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companies had to stop production. also, the third factor, not just oil and earthquake but the yen strengthened. investors going to the safe haven of the yen. that weighed on the nikkei. we'll look at the big companies in japan impacted today. for example, sony down 6.8%. they said that their image sensor plans in this quake region would be idle. toyota down 4.8%. they had to suspend car production because of supply chain issues in this area. this will affect the models like prius and the land cruiser as well as the lexus. honda also down 2.9%. they said their motorcycle plant in kumamoto which is in southwestern japan also had to stop production. the only sector in the nikkei showing gains was the construction sector. now let's take a look at the currencies. dollar/yen right now is at 1.08. we did see the yen strengthen at the beginning of the session but then we saw the pressure ease. it's at 1.08 but this is not where the boj wants the yen at
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the moment. keep in mind that since february after the boj induced negative rates, instead of weakening, the yen has strengthened 11% against the u.s. dollar, steve. so the important level to watch is whether or not it hits at 1.05. if it hits 1.05, we should expect perhaps more dollar buying by the bank of japan. but right now it's at 108. we'll have to watch what the boj says and does at the next meeting in ten days from now. steve? pauline, thank you very much for that report. let's head to china. julia chatney caught up with the finance minister who explained why 2016 is an absolutely key year for the economy. >> 2016 is very key for china and for sentiment. this year will be the year to
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infuse our plan. it is very important for economic growth. so we have had people approve the report. we set up gdp from 6.5% to 7%. this for china is not very high but we liked this number. and compared with other major economies in the world, this is still -- so we justified fourth quarter gdp figure, 6.7. that's a little -- that's beyond expectation because before people saw 6.5 or 6.6. now 6.7 implies our
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policy. that's the right strategy. >> we have the ceo here with us aga again, yannick, do you believe china has a lot of things here today? >> people have invested in building factories and i think it will be tough times for now and in the future. when you look at the service industry, i think we still have a good journey ahead of us. >> and it's about not only that pivot, so from industrial to services but also the consumer as well.
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you were saying to me about the middle class is how pivotal it is in the growth. >> if you look at china, it's the most perceived history for a country. and we still have only a few portion of people from japanese people that are in the middle class and it's a booming economy. if you look at the future, more and more people will join the middle class in china. we continue to grow in the next decade at a very high rate. >> that's disappointing so far, so many europeans and western companies go into china and spend a lot of money building up a presence. and they don't quite get the bang for their buck. are you disappointed with what you have seen in china so far or pretty happy? >> you have to look at chinese history. if you look back at chinese history, china by far has been the most important power in the world until the beginning of the 19th century. then there have been some tough century and now they are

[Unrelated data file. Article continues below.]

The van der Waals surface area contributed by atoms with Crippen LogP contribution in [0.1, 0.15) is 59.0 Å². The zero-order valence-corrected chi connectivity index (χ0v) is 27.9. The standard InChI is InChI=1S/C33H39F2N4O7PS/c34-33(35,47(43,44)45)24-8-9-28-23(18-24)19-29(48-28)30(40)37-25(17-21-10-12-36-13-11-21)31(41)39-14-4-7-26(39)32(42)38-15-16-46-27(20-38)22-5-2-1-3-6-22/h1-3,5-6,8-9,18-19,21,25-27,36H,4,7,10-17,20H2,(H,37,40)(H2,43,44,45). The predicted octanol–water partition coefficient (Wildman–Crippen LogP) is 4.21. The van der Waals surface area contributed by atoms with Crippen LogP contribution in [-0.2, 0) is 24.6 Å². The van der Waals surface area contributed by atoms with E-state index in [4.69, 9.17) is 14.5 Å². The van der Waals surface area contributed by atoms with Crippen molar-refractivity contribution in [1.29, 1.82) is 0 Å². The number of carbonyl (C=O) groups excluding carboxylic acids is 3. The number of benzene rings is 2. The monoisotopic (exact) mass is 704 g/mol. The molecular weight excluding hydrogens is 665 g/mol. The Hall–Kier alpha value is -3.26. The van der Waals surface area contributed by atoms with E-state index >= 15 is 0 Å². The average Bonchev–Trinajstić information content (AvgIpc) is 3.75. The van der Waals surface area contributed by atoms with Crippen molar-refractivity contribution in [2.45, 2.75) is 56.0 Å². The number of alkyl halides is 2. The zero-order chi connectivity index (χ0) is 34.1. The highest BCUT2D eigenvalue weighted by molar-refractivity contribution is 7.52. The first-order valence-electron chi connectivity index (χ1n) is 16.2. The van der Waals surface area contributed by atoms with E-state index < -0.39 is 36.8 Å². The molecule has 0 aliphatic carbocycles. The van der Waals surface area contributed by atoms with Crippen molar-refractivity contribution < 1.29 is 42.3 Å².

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balancing back super high. so for me, you have to understand that china is very chinese. so if you go there, it is not like any other country. but i think you need to invest time and money, but on the long-term basis it will be a -- >> you said in the anglo saxon, this is the way they operate. what is the thing that's made you understand the chinese way of doing things better than perhaps some others? >> i mean, just look at my industry. social platforms are very important industry. i would say the best social platform in the world is we chat. it's much better than the facebook of the world. so i think -- chinese people are
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very good at cooking. they are good at creating things. so i would come very -- >> but that's an important point. the creativity is coming from china as well where a lot of people say, as you said, people accuse them of all kinds of plagiarism. >> we need to understand that. >> we'll come back to that, yannick. we'll take a short break. we are halfway through "street signs." we are down, most stocks are in negative territory. 20% are up but the rest are down as europe and the blue chips announce their numbers. we'll be back.
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welcome back to "street signs" here on cnbc.
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i'm steve sedgwick and these are your headlines. no deal in doha. crude prices falling after saudi arabia scuffles an agreement to freeze output amid tensions with iran. oil stocks leading the way lower in europe following sharp declines on the nikkei as japanese manufacturers shut their doors after a series of deadly earthquakes. gino rousseff stays in office after many were pushing to impeach the president who now faces the senate. u.s. futures, let's see if they are declining, yes, they are. the same as the rest of the markets. we have been asking the question whether oil leadership has abated somewhat. of course, the oil declines led to the majors and the banks falling aggressively globally. sometimes people stand back and say, hang on a second, lower oil should be good for the broader